Students will not be allowed to take part in exams if found with a cell phone.
However, not all teachers do apply the mobile policy especially among young teachers because they find it more socially acceptable.
3.1 Mobile phone as an education tool
According to Educational and Professional Publishing Group of The McGraw-Hill Companies, Inc., mobile can use the following features in the Education field:
Further the study stressed on the fact that teachers will not avoid having to cope with cell phones in purse, desks and backpacks.
3.2 Perceptions of Mobile Phones in College Classrooms: Ringing, Cheating, and Classroom Policies by Scott w. Campbell.
According to this study mobile phones can be used not only as tool to instruct students but can also be used to connect instructors and students together to share resources.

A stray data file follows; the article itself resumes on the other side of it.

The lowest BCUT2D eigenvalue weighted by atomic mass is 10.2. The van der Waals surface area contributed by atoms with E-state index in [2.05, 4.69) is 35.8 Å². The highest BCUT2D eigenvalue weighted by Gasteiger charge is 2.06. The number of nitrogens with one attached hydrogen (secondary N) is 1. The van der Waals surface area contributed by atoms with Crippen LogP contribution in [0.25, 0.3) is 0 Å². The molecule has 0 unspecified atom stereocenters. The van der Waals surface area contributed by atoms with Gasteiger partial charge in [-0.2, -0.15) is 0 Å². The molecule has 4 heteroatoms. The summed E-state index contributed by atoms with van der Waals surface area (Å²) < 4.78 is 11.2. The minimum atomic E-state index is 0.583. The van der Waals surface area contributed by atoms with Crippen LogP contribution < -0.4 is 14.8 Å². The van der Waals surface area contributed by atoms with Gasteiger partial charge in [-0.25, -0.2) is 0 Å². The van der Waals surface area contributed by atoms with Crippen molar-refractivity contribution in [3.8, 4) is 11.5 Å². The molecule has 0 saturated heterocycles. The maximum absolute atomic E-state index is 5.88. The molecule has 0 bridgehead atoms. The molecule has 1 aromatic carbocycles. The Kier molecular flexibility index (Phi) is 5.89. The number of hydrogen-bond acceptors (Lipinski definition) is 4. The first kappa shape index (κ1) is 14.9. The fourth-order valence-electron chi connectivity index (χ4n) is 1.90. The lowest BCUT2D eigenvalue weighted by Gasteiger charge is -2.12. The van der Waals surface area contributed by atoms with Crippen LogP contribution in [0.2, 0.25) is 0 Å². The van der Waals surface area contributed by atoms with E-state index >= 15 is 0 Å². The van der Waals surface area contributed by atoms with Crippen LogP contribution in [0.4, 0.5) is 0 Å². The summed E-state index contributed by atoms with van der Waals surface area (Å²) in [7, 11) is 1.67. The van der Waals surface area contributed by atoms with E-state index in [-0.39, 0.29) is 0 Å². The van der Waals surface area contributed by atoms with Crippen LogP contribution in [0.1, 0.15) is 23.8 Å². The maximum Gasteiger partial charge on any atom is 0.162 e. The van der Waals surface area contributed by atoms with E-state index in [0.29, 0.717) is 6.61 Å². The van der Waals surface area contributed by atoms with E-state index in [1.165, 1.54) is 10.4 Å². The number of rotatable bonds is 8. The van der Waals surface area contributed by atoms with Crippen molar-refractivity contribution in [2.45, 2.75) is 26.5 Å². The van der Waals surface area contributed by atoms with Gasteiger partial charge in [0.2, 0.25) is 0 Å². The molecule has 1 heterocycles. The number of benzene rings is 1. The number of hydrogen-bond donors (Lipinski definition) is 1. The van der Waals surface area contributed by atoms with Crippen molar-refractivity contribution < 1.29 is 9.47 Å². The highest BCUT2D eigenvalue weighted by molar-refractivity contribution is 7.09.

In this study the following questions were asked to evaluate perception of mobile phones in college classrooms:
How do students and faculty perceive mobile phone use in the college classrooms?
To what extent are participant characteristics (faculty/student status, mobile phone ownership, amount of monthly use, history of ownership, age, and gender) related to attitudes about mobile phones in college classrooms?
3.3 Using Mobile phones to study English in Japan
In this study 2 studies were done:
A study regarding the use of mobile phones in education
A study upon sending lessons on mobile phones.
Results of study
One hundred percent reported owning a mobile phone. Ninety-nine percent send e-mail on their mobile phones, exchanging some 200 e-mail messages each week. Sixty-six percent e-mail peers about classes; 44% e-mail for studying. In contrast, only 43% e-mail on PCs, exchanging an average of only two messages per week. Only 20% had used a personal digital assistant.